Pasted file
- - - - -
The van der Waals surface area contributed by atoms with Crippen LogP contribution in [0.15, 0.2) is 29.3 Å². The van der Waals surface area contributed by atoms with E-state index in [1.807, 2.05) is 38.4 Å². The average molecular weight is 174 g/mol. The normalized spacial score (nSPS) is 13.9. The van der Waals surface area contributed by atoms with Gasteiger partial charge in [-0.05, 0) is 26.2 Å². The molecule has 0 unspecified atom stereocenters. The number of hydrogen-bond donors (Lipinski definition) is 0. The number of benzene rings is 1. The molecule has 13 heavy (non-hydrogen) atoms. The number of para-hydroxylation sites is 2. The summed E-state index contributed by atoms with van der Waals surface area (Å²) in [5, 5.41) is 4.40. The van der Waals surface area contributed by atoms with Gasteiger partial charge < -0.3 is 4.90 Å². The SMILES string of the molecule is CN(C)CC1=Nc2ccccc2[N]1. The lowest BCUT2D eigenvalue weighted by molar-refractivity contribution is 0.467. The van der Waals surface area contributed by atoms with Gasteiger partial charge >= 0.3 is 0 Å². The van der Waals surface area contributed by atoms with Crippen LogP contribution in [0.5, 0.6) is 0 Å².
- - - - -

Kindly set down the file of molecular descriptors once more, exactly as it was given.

The van der Waals surface area contributed by atoms with Crippen LogP contribution in [0.15, 0.2) is 29.3 Å². The van der Waals surface area contributed by atoms with E-state index in [1.807, 2.05) is 38.4 Å². The average molecular weight is 174 g/mol. The normalized spacial score (nSPS) is 13.9. The van der Waals surface area contributed by atoms with Gasteiger partial charge in [-0.05, 0) is 26.2 Å². The molecule has 0 unspecified atom stereocenters. The number of hydrogen-bond donors (Lipinski definition) is 0. The number of benzene rings is 1. The molecule has 13 heavy (non-hydrogen) atoms. The number of para-hydroxylation sites is 2. The summed E-state index contributed by atoms with van der Waals surface area (Å²) in [5, 5.41) is 4.40. The van der Waals surface area contributed by atoms with Gasteiger partial charge < -0.3 is 4.90 Å². The SMILES string of the molecule is CN(C)CC1=Nc2ccccc2[N]1. The lowest BCUT2D eigenvalue weighted by molar-refractivity contribution is 0.467. The van der Waals surface area contributed by atoms with Gasteiger partial charge >= 0.3 is 0 Å². The van der Waals surface area contributed by atoms with Crippen LogP contribution in [0.5, 0.6) is 0 Å².